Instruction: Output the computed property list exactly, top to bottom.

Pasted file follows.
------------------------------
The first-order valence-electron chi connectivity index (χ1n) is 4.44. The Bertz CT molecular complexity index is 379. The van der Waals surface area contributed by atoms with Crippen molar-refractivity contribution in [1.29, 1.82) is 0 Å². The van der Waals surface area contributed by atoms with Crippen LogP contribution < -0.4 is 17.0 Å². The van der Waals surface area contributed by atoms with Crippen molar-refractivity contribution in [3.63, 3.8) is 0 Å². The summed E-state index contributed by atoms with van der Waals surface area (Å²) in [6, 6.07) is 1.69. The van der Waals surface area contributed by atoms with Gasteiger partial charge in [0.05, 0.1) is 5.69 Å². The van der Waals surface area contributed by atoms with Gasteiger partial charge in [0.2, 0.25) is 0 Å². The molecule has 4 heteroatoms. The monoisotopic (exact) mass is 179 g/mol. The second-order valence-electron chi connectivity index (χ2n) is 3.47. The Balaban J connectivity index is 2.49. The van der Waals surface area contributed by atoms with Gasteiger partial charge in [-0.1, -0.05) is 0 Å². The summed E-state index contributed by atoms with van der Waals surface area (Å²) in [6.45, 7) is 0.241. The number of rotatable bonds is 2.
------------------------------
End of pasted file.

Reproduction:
The first-order valence-electron chi connectivity index (χ1n) is 4.44. The Bertz CT molecular complexity index is 379. The van der Waals surface area contributed by atoms with Crippen molar-refractivity contribution in [1.29, 1.82) is 0 Å². The van der Waals surface area contributed by atoms with Crippen LogP contribution < -0.4 is 17.0 Å². The van der Waals surface area contributed by atoms with Crippen molar-refractivity contribution in [3.63, 3.8) is 0 Å². The summed E-state index contributed by atoms with van der Waals surface area (Å²) in [6, 6.07) is 1.69. The van der Waals surface area contributed by atoms with Gasteiger partial charge in [0.05, 0.1) is 5.69 Å². The van der Waals surface area contributed by atoms with Gasteiger partial charge in [0.2, 0.25) is 0 Å². The molecule has 4 heteroatoms. The monoisotopic (exact) mass is 179 g/mol. The second-order valence-electron chi connectivity index (χ2n) is 3.47. The Balaban J connectivity index is 2.49. The van der Waals surface area contributed by atoms with Gasteiger partial charge in [-0.1, -0.05) is 0 Å². The summed E-state index contributed by atoms with van der Waals surface area (Å²) in [6.45, 7) is 0.241. The number of rotatable bonds is 2.